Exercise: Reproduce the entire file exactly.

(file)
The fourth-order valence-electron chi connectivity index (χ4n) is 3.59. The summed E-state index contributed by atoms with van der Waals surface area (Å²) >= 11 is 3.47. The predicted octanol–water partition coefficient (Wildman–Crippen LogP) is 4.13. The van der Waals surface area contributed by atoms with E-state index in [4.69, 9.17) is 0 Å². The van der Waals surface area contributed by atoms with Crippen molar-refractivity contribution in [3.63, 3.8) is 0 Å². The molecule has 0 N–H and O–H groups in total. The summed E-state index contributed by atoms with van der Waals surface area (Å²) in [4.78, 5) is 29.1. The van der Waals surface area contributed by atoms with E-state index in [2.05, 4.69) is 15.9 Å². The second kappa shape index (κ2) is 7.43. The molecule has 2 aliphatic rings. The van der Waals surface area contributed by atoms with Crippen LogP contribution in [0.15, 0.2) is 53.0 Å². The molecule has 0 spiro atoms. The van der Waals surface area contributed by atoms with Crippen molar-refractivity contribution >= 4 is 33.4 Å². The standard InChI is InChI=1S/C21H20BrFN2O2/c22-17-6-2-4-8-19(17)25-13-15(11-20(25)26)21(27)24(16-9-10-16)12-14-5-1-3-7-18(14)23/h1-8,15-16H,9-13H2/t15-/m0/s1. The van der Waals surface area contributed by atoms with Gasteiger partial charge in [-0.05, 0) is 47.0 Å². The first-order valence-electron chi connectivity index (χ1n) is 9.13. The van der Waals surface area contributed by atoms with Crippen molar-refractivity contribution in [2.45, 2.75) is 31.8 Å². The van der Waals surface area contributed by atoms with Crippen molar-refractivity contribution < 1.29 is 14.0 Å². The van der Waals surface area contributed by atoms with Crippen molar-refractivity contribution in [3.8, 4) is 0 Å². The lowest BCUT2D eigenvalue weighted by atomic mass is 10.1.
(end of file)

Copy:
The fourth-order valence-electron chi connectivity index (χ4n) is 3.59. The summed E-state index contributed by atoms with van der Waals surface area (Å²) >= 11 is 3.47. The predicted octanol–water partition coefficient (Wildman–Crippen LogP) is 4.13. The van der Waals surface area contributed by atoms with E-state index in [4.69, 9.17) is 0 Å². The van der Waals surface area contributed by atoms with Crippen molar-refractivity contribution in [3.63, 3.8) is 0 Å². The molecule has 0 N–H and O–H groups in total. The summed E-state index contributed by atoms with van der Waals surface area (Å²) in [4.78, 5) is 29.1. The van der Waals surface area contributed by atoms with E-state index in [2.05, 4.69) is 15.9 Å². The second kappa shape index (κ2) is 7.43. The molecule has 2 aliphatic rings. The van der Waals surface area contributed by atoms with Crippen LogP contribution in [0.15, 0.2) is 53.0 Å². The molecule has 0 spiro atoms. The van der Waals surface area contributed by atoms with Crippen molar-refractivity contribution >= 4 is 33.4 Å². The standard InChI is InChI=1S/C21H20BrFN2O2/c22-17-6-2-4-8-19(17)25-13-15(11-20(25)26)21(27)24(16-9-10-16)12-14-5-1-3-7-18(14)23/h1-8,15-16H,9-13H2/t15-/m0/s1. The van der Waals surface area contributed by atoms with Gasteiger partial charge in [-0.05, 0) is 47.0 Å². The first-order valence-electron chi connectivity index (χ1n) is 9.13. The van der Waals surface area contributed by atoms with Crippen molar-refractivity contribution in [2.45, 2.75) is 31.8 Å². The van der Waals surface area contributed by atoms with Crippen molar-refractivity contribution < 1.29 is 14.0 Å². The van der Waals surface area contributed by atoms with Crippen molar-refractivity contribution in [3.8, 4) is 0 Å². The lowest BCUT2D eigenvalue weighted by atomic mass is 10.1.